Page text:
“Joe won it with a throw of 74 yards, and the next longest (Chad Henne) was 67,” Tom said. “That’s when I was like, ‘Oh, he’s slinging it. His arm’s pretty legit.’ But I learned from him over the years that the touch is the most important thing. At the same time, he can sling it whenever he needs to.”

Tom kidded that Flacco also had to emphasize touch when throwing this fall to his dad, a former running back for Penn, for 45 minutes at a time.

“We can’t be killing my dad out there,” Tom said.

Steve, who’s been throwing with Flacco since he was a young boy, noted that “a lot of balls are overthrown in games and that’s why they’re not caught. It’s not about throwing the ball hard. It’s about getting it to a spot on time and making it as catchable as possible. Joe does a good job with that. He has a really good sense of timing.”

Steve said that’s why Njoku is flourishing with Flacco, because the ball is arriving on time and giving him a chance for yards after catch. In the weeks before Flacco took over, Njoku struggled with several multiple drop games. He’s come alive with Flacco at the helm.

“The Chief’s out there snagging balls in one hand,” Steve said. “He doesn’t even worry about getting the other hand on the ball.”

Over the past five games with Flacco, Njoku has caught 30 passes for 390 yards — and four of his six TDs. He had 99 yards after catch against the Jets’ No. 2 pass defense, and leads the NFL with 608. Like Cooper, Njoku’s late-season production helped him earn Pro Bowl honors — for the first time in his case.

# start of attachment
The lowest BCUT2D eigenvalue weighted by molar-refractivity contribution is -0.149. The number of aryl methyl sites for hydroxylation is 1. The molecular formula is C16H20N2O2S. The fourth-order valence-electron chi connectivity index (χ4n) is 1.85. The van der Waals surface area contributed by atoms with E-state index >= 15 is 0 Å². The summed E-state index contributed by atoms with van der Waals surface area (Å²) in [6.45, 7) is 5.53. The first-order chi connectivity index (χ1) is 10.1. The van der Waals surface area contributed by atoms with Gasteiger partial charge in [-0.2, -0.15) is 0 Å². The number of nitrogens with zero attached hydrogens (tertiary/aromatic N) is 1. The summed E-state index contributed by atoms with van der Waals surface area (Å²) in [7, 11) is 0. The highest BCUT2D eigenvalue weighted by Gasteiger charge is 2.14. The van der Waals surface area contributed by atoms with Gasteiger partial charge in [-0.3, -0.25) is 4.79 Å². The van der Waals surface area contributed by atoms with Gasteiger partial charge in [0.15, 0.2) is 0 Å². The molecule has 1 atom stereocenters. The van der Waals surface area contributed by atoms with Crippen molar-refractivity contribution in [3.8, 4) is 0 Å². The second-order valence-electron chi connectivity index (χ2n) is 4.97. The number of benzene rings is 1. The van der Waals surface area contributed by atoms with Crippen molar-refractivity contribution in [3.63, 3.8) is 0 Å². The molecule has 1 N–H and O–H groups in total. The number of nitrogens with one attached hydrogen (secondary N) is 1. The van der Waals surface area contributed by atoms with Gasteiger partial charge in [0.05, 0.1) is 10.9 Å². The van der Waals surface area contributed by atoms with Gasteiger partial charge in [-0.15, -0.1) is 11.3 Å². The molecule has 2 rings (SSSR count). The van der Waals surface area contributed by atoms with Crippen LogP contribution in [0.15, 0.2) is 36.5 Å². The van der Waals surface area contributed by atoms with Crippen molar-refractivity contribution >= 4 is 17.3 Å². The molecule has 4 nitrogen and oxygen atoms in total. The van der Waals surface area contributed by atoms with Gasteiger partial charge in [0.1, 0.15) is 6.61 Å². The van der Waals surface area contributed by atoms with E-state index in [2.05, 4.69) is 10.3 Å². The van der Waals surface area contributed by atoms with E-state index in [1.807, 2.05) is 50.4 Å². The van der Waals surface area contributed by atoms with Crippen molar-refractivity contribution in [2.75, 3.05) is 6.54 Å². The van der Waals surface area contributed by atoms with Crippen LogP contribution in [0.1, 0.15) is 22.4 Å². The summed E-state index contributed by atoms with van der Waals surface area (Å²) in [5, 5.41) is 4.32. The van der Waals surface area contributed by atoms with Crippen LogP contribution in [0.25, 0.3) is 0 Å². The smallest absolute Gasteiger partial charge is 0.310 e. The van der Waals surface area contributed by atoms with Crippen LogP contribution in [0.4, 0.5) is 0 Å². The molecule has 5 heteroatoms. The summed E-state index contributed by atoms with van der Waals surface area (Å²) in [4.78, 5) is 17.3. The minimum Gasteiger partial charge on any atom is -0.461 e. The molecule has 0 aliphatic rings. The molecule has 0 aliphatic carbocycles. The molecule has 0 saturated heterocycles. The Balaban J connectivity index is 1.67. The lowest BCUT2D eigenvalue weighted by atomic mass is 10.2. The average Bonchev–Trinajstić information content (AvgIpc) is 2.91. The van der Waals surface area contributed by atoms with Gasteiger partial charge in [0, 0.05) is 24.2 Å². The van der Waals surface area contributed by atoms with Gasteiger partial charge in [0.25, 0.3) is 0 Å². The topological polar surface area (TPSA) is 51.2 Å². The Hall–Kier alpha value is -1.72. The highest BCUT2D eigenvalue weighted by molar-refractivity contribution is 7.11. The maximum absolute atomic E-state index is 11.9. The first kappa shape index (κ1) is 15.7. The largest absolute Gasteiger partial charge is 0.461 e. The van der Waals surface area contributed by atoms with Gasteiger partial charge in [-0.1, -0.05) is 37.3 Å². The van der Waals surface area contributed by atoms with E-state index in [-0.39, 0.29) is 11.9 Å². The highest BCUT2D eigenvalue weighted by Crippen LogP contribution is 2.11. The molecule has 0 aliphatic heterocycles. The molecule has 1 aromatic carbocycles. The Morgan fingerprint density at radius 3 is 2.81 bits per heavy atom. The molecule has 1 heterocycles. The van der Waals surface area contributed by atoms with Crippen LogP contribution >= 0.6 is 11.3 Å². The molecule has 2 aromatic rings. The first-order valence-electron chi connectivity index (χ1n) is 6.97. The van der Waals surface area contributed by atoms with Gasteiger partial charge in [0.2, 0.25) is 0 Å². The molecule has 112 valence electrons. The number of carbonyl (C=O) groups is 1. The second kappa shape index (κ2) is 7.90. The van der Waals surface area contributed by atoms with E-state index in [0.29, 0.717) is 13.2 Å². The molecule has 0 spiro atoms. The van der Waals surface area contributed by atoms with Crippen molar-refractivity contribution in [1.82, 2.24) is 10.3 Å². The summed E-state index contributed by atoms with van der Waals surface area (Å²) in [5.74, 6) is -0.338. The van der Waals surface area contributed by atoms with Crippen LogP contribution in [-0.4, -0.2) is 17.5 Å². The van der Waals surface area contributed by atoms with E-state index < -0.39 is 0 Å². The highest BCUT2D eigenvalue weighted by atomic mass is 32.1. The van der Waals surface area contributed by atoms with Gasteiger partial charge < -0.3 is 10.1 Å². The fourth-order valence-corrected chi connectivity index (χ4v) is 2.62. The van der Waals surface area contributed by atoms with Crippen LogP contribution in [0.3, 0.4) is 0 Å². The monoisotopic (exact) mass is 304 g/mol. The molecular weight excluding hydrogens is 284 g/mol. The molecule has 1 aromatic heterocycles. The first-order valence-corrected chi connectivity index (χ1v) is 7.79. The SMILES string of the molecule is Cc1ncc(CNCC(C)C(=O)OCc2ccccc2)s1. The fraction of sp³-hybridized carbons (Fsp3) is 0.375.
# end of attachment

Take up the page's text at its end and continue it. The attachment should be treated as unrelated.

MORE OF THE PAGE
“He’s going to be very hard for linebackers to cover during these playoffs,” Steve said.

Steve said the game plans have showcased Flacco’s strengths almost like never before. He flourished similarly under Kevin Stefanski’s mentor, Gary Kubiak, in Baltimore in 2014, producing some of his best career numbers that year (27 TDs, 12 INTs, 91.0 passer rating for second-best in his career). But Kubiak left after that season to take over as Broncos head coach.

“We’ve never seen a more aggressive play caller than Kevin (Stefanski),” Steve said. “It’s been unbelievable.”

What’s more, he said, “they’ve probably moved the pocket more in the last five weeks than Joe’s had the entire time he’s played elsewhere, because we’ve had protection problems in the past. That’s one of the reasons nobody thinks Joe can run, because he had nowhere to run. These guys have actually given him room to move around, which presents problems.”

He noted that’s because “it’s not who gets rid of the ball the quickest. It’s who holds the ball the longest that wins. And they’ve allowed that to happen with that offensive line. There’s room for him to slide around in some cases, actually run a little bit. And in other cases, they’ve moved the pocket purposely.”

That strategy will come in handy Saturday against the Texans with the return of their two starting pass rushers: Will Anderson Jr. (7.0 sacks) and Jonathan Greenard (12.5 sacks). The Browns are down to their fourth and fifth offensive tackles in Geron Christian Jr. on the left side and James Hudson III on the right. But Flacco sees the field so well and is moving so effectively, he should be able to handle the rush — even though Texans coach DeMeco Ryans lamented giving him all day to throw in the Browns’ Christmas Eve victory.

Flacco carved up the Texans for 368 passing yards that game, including 246 in the first half. Cooper and Njoku combined for 17 receptions, more than 300 yards receiving, and three TDs. And if Flacco keeps delivering the kind of ball that even his 62-year-old dad can catch, they should enjoy another explosive afternoon.